In Iraq, an old U.S. foe grows his political power | WHAT REALLY HAPPENED X-Frame-Options: DENY X-Frame-Options: SAMEORIGIN

In Iraq, an old U.S. foe grows his political power

On a tense February night, thousands of militiamen loyal to Shi’ite Muslim cleric Muqtada al-Sadr took to the streets of Baghdad and southern Iraqi cities, parading in gun-laden pick-up trucks while state security forces stood by.

It was the biggest show of force by the populist cleric since the mid-2000s, when his followers battled the U.S. occupation and inflicted thousands of American casualties.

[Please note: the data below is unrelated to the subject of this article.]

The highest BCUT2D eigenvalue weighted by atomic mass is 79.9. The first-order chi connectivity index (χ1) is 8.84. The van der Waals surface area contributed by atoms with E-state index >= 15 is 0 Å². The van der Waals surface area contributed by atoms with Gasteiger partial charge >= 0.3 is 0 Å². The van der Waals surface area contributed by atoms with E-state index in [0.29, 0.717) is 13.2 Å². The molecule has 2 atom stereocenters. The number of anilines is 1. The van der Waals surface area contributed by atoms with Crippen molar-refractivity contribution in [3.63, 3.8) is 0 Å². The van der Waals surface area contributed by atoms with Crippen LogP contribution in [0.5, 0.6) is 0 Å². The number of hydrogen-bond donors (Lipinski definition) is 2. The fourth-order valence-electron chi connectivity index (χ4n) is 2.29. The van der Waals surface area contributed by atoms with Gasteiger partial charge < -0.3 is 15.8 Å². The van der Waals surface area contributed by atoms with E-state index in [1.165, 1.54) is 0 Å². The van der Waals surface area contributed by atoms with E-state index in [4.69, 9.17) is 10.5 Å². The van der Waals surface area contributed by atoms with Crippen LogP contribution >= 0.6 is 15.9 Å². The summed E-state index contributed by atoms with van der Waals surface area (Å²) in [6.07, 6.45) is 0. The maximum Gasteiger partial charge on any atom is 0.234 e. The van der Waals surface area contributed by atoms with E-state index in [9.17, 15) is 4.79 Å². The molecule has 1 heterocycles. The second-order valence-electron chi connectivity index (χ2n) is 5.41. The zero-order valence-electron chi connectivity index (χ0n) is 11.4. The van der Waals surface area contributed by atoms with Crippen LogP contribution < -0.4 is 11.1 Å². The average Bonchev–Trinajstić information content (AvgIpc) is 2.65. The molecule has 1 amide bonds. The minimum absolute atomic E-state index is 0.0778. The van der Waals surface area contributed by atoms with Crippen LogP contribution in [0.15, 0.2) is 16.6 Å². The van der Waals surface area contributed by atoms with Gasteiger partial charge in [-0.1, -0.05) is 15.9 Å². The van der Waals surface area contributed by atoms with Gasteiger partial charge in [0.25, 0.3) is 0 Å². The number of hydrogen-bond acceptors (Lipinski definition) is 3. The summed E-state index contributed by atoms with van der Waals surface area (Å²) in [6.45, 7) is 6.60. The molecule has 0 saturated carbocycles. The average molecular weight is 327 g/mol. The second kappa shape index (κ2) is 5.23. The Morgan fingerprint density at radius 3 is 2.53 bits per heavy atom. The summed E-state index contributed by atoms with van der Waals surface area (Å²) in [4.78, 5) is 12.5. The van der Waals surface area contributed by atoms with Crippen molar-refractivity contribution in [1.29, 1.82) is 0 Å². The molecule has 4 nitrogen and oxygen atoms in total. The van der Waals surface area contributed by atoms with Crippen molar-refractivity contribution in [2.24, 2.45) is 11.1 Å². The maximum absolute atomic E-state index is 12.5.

Two days later, Sadr made a rare appearance in front of news cameras from his base in the Shi’ite holy city of Najaf in southern Iraq. He said his Peace Brigades deployed because of a terrorist threat against Shi’ite holy sites. Iraq was not secure without his paramilitaries, he added. “The security forces are in a state of collapse.”

For Sadr’s opponents and allies alike, the cleric’s message was clear: after years on the fringes, Sadr is back. On the streets and in the corridors of power.

Tags:

Comments

SHARE THIS ARTICLE WITH YOUR SOCIAL MEDIA